Catch the blues this season

Summer run has officially arrived, and they’re still hungry.

Chester the seafaring terrier checks out a freshly caught bluefish. — Courtesy Mark Bergeron

Picture this: You are casting your $25 popper off the back of a Jet Ski. You can see the concave head fluttering on the surface of the waves, imitating a distressed fish that would serve as an easy meal for a hungry striped bass.

Suddenly, you feel a hard tug on your line, and see a flash of greenish-blue scales swim by. The amount of force causes you to brace yourself for a fight, anticipating a major catch. Before you can loosen your drag and get situated, any tension in that line vanishes, and you are left with a slacked line fluttering in the wind.

Don’t worry, it probably isn’t your knot-tying skills (although I still have a lot to learn). It is more than likely a hungry bluefish saw that topwater lure and immediately thought, “Dinner.”

Known as “the piranhas of the sea” by some, bluefish are voracious predators that feed on the various species of bait fish that churn the waters off Vineyard shores. They have incredibly strong runs, and can frequently be seen launching themselves into the air and surfing the shore break near Eastville, State Beach, and pretty much anywhere around the Island. If you really want some action, head out to Wasque during an outgoing tide, and position yourself directly to the right of the rip. I have also had luck with the blues (and stripers) off the Edgartown Lighthouse, near Fuller Street Beach.

The bluefish’s sharp teeth make them a potentially dangerous fish to catch, but if you know your bluefish techniques, I can guarantee you will come away with all 10 of your fingers.

Bluefish are usually 20 to 25 inches long, but can get up to 42 inches in length. They are blue or blue-green along their back, fading to silver or white along their sides and belly.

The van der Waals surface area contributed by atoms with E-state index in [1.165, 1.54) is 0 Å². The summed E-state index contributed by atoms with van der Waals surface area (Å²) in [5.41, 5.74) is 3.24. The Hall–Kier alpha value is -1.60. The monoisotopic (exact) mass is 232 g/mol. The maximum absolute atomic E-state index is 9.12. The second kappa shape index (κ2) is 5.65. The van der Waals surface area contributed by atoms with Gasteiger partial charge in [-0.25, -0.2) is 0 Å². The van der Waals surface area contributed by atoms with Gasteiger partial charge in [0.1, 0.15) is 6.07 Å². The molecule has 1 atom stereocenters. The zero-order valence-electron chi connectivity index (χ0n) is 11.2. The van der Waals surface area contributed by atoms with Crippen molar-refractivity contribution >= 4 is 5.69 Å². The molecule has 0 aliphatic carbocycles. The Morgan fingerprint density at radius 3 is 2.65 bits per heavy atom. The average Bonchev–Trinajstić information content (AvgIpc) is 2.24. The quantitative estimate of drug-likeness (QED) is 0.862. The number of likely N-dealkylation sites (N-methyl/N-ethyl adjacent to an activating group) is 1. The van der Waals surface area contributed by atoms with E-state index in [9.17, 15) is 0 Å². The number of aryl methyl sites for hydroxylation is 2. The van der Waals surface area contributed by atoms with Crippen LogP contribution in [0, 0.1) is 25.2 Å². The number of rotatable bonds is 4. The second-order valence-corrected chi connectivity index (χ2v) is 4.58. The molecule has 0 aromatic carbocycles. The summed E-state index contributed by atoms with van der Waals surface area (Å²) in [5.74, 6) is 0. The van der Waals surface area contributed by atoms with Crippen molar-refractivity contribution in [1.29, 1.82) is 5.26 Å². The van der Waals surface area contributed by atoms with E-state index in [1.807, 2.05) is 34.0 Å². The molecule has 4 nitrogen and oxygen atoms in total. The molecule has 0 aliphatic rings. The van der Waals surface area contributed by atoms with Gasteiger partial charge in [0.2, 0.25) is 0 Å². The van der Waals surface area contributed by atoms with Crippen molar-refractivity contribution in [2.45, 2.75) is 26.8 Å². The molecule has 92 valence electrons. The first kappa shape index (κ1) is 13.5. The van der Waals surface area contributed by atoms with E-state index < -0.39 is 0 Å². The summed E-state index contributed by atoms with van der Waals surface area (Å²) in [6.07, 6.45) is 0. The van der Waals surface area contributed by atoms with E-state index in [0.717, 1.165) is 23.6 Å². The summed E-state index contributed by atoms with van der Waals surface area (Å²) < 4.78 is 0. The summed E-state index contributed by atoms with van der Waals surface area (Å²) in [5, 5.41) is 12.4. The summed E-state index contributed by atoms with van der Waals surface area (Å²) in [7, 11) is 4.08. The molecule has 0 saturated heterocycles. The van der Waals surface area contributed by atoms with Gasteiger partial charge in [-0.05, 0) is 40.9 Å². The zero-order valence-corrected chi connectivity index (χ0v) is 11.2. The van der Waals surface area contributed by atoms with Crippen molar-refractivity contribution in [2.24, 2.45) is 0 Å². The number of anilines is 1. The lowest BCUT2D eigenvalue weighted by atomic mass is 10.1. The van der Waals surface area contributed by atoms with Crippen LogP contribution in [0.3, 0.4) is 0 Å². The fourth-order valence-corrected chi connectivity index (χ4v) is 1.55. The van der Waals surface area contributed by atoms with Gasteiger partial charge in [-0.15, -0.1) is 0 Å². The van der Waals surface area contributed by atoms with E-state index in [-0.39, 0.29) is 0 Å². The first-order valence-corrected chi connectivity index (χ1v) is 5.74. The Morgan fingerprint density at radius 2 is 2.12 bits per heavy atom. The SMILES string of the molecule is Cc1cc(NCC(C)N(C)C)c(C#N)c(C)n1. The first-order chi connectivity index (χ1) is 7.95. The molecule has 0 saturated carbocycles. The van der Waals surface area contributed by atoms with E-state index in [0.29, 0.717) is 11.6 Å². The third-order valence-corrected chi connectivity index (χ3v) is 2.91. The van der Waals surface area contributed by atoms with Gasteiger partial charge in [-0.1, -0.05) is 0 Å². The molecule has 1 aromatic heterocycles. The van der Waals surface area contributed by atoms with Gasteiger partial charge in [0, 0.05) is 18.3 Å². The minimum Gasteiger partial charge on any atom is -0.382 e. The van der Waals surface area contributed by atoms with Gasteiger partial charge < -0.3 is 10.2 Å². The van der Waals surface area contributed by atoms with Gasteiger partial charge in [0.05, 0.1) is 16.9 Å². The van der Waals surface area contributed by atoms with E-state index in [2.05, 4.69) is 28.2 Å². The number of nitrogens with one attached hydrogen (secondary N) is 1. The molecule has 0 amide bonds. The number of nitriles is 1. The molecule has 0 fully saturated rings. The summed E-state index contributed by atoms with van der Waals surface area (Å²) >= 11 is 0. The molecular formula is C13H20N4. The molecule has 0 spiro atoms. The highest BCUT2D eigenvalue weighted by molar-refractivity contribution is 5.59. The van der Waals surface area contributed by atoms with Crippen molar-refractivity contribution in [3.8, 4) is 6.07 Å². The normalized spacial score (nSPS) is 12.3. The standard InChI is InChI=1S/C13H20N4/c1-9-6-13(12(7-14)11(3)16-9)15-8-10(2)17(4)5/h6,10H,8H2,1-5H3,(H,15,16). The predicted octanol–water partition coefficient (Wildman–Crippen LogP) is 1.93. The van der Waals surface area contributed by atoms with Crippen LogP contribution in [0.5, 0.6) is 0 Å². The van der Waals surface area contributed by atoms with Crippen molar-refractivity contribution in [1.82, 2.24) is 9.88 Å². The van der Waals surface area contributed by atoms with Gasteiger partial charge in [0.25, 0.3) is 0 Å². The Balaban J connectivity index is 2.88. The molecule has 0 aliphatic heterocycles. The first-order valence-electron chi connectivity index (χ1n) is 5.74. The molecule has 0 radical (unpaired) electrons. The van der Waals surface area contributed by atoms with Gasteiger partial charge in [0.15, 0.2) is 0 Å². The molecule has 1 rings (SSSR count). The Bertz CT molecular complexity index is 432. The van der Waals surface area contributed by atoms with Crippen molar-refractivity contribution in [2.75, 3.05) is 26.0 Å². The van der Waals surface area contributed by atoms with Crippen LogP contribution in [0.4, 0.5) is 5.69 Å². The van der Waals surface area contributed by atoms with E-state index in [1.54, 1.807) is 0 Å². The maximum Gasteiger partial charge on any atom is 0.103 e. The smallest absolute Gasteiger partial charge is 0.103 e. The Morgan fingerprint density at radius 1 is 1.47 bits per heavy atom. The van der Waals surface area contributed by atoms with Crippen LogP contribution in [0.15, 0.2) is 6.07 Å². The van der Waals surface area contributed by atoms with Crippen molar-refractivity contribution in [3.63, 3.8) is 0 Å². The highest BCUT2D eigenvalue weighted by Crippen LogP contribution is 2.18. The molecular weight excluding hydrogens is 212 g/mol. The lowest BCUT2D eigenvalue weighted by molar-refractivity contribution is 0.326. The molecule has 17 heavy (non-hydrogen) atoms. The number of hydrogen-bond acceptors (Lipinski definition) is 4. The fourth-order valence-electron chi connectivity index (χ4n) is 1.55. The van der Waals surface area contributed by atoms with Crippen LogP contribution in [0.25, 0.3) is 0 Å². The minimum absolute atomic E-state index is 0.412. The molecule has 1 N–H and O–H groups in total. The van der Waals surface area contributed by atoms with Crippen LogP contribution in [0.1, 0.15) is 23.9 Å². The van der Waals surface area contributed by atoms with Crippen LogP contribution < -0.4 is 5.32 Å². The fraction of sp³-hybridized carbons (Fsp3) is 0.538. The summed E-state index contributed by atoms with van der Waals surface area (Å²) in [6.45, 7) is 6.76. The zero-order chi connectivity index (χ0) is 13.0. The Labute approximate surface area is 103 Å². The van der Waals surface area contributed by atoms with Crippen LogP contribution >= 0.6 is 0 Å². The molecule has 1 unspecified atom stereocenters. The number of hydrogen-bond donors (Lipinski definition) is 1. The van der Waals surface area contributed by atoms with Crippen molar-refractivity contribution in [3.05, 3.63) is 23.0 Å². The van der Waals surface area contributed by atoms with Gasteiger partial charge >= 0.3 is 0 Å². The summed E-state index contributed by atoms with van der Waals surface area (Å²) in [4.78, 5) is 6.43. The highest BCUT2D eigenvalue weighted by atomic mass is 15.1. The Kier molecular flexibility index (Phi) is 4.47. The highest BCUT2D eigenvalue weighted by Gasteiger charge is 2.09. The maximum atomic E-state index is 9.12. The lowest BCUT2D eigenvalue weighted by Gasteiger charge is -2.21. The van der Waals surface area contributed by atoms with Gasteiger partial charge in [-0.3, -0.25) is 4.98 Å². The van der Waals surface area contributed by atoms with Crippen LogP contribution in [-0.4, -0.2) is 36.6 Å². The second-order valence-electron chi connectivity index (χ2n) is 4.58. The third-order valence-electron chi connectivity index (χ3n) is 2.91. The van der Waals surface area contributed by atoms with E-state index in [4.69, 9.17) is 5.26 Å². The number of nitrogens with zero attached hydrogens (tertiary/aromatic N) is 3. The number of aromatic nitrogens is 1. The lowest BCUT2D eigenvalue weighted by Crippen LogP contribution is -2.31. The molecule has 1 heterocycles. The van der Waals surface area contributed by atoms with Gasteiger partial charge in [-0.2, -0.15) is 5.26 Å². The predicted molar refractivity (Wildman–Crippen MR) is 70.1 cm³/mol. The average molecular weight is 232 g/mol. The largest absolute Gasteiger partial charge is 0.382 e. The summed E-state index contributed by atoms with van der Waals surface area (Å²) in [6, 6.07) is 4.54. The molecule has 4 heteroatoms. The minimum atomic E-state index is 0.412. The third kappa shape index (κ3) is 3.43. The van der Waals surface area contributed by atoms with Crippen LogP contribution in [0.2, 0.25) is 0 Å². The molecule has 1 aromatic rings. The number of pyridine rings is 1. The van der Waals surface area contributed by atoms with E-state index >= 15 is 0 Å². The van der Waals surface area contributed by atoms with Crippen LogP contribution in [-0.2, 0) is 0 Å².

They are schooling fish, which means if you come across one when you are fishing, there are most likely others around. When blues are hungry enough, they will swarm so intensely that the water can look like a hot tub with the jets turned all the way up.

To sum it up, blues are a fast-paced fish, and usually require deliberate use of tackle to ensure that you land your fish, and you land it safely.

First off, you need to use a wire leader. Wire leaders come into play when you’re fishing for fish with teeth sharp enough to cut through regular monofilament or fluorocarbon leaders (although I have pulled up bluefish with regular line).

There are a number of different kinds of wire leaders: multistrand, single-strand, and knottable. You can tie the knottable type with any of your regular knots. You can also get both single-strand and multistrand wire leaders that are premade. These have a barrel swivel on one end and a clip on the other end. Tie your line to the barrel swivel, and clip the lure or hook onto the other end.

Some anglers will make their own custom leaders using a cut piece of wire, but the premade ones work well too.

When you see bluefish swimming close to the surface, that means they are most likely feeding on smaller fish (including their own young), along with menhaden, mackerel, sand eels, herring, and squid.

Although bluefish love chunk bait like bunker, they also go hard and fast for most lures that would be suitable for stripers, like topwater poppers and long-range bombers.

As always, keep an eye out for shorebirds, like terns, that are diving for the bait fish below. When I’m out on the water, my favorite thing to do with schools of bluefish is follow the birds around, and troll directly through the school with a light metal lure. Once the blues get into a frenzy, there’s no stopping their appetite.

Pound for pound, you will be hard-pressed to encounter a harder-fighting fish, but bluefish do not have a size limit in Massachusetts currently, whereas the slot limit for stripers is strict. Anglers fishing from shore or on private vessels can bring in three fish, and for-hire fishermen have a limit of five fish per angler.

When removing your hook from a bluefish, be very careful. I recommend that everyone has a pair of fishing pliers, wire cutters, and a fish grabber that locks two prongs around the jaw of the fish for easier control when dehooking. Get the fish back home and filleted as soon as possible for the best taste and consistency, 

Pulling in a coupleof two-pound bluefish for dinner is exhilarating, and the reward is more than worth the effort, as the fish are some of my favorite to eat.

They are a greasier fish, so I normally fillet them, skin them (some people prefer skin-on), and throw them on the grill with some lemon, herbs, and butter. If you are looking for a reason to break out that smoker, bluefish are delicious fish to smoke, and can be made into a pretty awesome pâte, dip, or spread. 

Although the blues were more active in the month of June, they are still hungry, and when handled properly, are a fun fish to catch and a fun fish to prepare.